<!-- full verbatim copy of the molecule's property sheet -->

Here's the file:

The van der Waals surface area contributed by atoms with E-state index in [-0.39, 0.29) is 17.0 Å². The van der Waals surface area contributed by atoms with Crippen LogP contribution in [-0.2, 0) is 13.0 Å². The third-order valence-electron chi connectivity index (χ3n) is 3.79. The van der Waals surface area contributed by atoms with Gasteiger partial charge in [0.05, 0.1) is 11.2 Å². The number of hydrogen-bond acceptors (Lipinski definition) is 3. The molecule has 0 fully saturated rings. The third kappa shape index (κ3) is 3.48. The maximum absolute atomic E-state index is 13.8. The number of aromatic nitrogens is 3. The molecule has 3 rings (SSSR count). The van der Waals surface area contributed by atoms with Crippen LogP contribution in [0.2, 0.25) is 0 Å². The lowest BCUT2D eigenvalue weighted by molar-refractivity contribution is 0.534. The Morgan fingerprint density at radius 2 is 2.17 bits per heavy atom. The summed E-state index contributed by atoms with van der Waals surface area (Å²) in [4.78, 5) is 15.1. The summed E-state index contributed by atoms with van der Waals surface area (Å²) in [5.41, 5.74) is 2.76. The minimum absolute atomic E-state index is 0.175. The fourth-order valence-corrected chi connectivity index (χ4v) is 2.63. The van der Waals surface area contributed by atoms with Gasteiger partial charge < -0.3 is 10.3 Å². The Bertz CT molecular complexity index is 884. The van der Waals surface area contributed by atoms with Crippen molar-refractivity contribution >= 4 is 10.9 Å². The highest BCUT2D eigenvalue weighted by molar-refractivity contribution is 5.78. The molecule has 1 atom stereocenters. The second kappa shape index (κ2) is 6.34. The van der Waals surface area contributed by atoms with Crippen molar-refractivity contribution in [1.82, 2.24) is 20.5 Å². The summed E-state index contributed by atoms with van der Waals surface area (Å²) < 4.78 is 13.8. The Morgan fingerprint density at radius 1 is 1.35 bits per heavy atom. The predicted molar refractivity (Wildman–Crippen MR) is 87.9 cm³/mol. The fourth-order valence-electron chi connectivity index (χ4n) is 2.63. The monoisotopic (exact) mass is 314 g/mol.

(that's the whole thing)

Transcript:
The van der Waals surface area contributed by atoms with E-state index in [-0.39, 0.29) is 17.0 Å². The van der Waals surface area contributed by atoms with Crippen LogP contribution in [-0.2, 0) is 13.0 Å². The third-order valence-electron chi connectivity index (χ3n) is 3.79. The van der Waals surface area contributed by atoms with Gasteiger partial charge in [0.05, 0.1) is 11.2 Å². The number of hydrogen-bond acceptors (Lipinski definition) is 3. The molecule has 0 fully saturated rings. The third kappa shape index (κ3) is 3.48. The maximum absolute atomic E-state index is 13.8. The number of aromatic nitrogens is 3. The molecule has 3 rings (SSSR count). The van der Waals surface area contributed by atoms with Crippen LogP contribution in [0.2, 0.25) is 0 Å². The lowest BCUT2D eigenvalue weighted by molar-refractivity contribution is 0.534. The Morgan fingerprint density at radius 2 is 2.17 bits per heavy atom. The summed E-state index contributed by atoms with van der Waals surface area (Å²) in [4.78, 5) is 15.1. The summed E-state index contributed by atoms with van der Waals surface area (Å²) in [5.41, 5.74) is 2.76. The minimum absolute atomic E-state index is 0.175. The fourth-order valence-corrected chi connectivity index (χ4v) is 2.63. The van der Waals surface area contributed by atoms with Gasteiger partial charge < -0.3 is 10.3 Å². The Bertz CT molecular complexity index is 884. The van der Waals surface area contributed by atoms with Crippen molar-refractivity contribution >= 4 is 10.9 Å². The highest BCUT2D eigenvalue weighted by molar-refractivity contribution is 5.78. The molecule has 1 atom stereocenters. The second kappa shape index (κ2) is 6.34. The van der Waals surface area contributed by atoms with Crippen molar-refractivity contribution in [1.82, 2.24) is 20.5 Å². The summed E-state index contributed by atoms with van der Waals surface area (Å²) < 4.78 is 13.8. The Morgan fingerprint density at radius 1 is 1.35 bits per heavy atom. The predicted molar refractivity (Wildman–Crippen MR) is 87.9 cm³/mol. The fourth-order valence-electron chi connectivity index (χ4n) is 2.63. The monoisotopic (exact) mass is 314 g/mol.